calcMass(mass, vol, den);

    /* Specify mass as a function of two S-function dialog parameters */
    dlg[0] = VOL_IDX;
    dlg[1] = DEN_IDX;
    /* Configure run-time parameter information. */             = "Mass";
    p.nDimensions      = 2;
    p.dimensions       = massDims;
    p.dataTypeId       = RUN_TIME_DATA_TYPE;
    p.complexSignal    = COMPLEX_NO;             = mass;
    p.dataAttributes   = NULL;
    p.nDlgParamIndices = 2;
    p.dlgParamIndices  = &dlg
    p.transformed      = RTPARAM_TRANSFORMED;
    p.outputAsMatrix   = false;
    /* Set number of run-time parameters  */
    if (!ssSetNumRunTimeParams(S, 1)) return;

    /* Set run-time parameter information */
    if (!ssSetRunTimeParamInfo(S,0,&p)) return;

The local function calcMass updates the run-time parameter value in mdlSetWorkWidths and in mdlProcessParameters, when the values of density or volume are tuned.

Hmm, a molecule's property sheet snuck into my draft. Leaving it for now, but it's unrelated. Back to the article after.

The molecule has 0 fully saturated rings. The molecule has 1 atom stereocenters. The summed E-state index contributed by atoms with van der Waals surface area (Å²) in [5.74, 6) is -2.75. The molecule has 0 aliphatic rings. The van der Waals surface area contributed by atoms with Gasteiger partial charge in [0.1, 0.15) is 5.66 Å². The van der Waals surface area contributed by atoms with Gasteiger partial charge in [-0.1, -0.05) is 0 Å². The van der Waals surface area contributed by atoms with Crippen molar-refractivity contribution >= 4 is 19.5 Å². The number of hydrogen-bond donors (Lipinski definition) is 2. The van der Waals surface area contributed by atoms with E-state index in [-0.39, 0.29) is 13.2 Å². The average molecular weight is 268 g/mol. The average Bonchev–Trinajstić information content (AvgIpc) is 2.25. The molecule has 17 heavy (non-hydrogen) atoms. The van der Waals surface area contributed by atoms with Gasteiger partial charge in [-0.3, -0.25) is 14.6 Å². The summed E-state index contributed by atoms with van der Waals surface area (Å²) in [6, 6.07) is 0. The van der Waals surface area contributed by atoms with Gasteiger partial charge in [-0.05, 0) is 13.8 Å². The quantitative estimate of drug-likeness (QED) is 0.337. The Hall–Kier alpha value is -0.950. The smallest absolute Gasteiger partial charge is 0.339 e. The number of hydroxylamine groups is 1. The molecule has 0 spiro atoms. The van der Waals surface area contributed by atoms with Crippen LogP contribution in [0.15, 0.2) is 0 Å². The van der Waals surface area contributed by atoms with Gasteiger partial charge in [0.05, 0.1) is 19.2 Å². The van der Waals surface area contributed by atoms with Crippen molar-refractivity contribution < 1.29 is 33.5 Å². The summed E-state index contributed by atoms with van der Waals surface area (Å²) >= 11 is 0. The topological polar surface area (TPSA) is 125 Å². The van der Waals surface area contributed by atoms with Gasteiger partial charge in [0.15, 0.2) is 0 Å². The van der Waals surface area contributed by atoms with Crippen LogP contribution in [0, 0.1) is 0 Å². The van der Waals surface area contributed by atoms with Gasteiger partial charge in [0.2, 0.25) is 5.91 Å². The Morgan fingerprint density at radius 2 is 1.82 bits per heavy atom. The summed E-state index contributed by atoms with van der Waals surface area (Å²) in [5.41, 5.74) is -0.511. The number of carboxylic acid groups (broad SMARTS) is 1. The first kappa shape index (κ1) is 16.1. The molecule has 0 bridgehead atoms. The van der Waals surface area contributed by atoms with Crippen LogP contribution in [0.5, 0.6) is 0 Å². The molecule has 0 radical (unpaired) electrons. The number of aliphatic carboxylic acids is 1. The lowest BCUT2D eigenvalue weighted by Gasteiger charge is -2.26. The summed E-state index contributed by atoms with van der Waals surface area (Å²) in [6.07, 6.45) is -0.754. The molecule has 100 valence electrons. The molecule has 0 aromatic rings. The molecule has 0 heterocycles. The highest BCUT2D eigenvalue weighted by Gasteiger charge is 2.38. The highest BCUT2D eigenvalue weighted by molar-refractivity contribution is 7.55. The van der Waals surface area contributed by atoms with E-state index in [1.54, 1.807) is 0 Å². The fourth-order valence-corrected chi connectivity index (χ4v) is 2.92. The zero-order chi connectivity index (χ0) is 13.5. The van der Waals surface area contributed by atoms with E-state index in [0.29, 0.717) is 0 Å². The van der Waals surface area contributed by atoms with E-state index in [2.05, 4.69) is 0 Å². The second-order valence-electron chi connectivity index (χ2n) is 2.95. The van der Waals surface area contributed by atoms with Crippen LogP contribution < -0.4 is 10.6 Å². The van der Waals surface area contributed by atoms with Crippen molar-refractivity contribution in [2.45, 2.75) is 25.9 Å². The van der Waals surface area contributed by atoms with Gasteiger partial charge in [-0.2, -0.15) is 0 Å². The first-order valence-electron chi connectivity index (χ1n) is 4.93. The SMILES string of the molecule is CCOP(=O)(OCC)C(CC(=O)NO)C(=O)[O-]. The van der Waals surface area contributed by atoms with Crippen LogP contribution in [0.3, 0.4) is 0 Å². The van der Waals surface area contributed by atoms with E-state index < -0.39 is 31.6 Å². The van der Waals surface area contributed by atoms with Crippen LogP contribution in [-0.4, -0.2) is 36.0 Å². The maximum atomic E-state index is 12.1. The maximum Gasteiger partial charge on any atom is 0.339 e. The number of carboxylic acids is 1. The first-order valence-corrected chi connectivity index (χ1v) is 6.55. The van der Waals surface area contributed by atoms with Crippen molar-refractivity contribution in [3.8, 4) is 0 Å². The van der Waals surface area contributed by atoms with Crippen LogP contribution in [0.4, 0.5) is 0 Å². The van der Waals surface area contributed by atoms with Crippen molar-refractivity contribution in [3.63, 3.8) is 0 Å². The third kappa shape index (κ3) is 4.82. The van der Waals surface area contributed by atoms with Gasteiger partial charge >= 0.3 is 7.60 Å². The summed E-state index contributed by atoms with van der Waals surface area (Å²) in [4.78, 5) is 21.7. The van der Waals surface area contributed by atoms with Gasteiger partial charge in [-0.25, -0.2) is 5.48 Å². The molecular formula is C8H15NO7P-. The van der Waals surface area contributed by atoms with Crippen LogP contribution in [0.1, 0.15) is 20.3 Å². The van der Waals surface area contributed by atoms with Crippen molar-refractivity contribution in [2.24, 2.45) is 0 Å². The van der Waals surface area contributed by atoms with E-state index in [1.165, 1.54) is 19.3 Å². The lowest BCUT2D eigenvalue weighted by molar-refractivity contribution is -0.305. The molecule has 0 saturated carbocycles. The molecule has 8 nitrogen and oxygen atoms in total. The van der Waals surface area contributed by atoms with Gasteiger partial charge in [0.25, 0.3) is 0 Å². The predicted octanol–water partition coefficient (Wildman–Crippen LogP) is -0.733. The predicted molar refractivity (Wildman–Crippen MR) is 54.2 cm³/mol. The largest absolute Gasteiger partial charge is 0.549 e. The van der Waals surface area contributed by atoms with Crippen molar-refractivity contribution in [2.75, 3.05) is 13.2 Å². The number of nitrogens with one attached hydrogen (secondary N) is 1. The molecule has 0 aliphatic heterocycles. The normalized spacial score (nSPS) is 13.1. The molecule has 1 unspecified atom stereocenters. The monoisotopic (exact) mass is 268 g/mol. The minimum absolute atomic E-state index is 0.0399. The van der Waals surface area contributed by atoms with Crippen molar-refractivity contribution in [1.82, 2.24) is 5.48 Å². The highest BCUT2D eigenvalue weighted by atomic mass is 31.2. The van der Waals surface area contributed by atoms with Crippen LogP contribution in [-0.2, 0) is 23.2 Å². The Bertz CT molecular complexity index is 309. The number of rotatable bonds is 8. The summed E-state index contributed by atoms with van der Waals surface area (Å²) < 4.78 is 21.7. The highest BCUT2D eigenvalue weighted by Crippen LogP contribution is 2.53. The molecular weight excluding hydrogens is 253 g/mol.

/* Function: calcMass ==============================================
 * Abstract:
 *      Local function to calculate the mass as a function of volume
 *      and density.
static void calcMass(RunTimeDataType *mass, real_T vol, real_T den)
  *mass = vol * den;

The mdlOutputs method uses the stored mass to calculate the force.

/* Function: mdlOutputs ==========================================
 * Abstract:
 *   Output acceleration calculated as input force divided by mass.   
static void mdlOutputs(SimStruct *S, int_T tid)
    real_T *y1              = ssGetOutputPortRealSignal(S,0);
    InputRealPtrsType uPtrs = ssGetInputPortRealSignalPtrs(S,0);
    RunTimeDataType *mass   =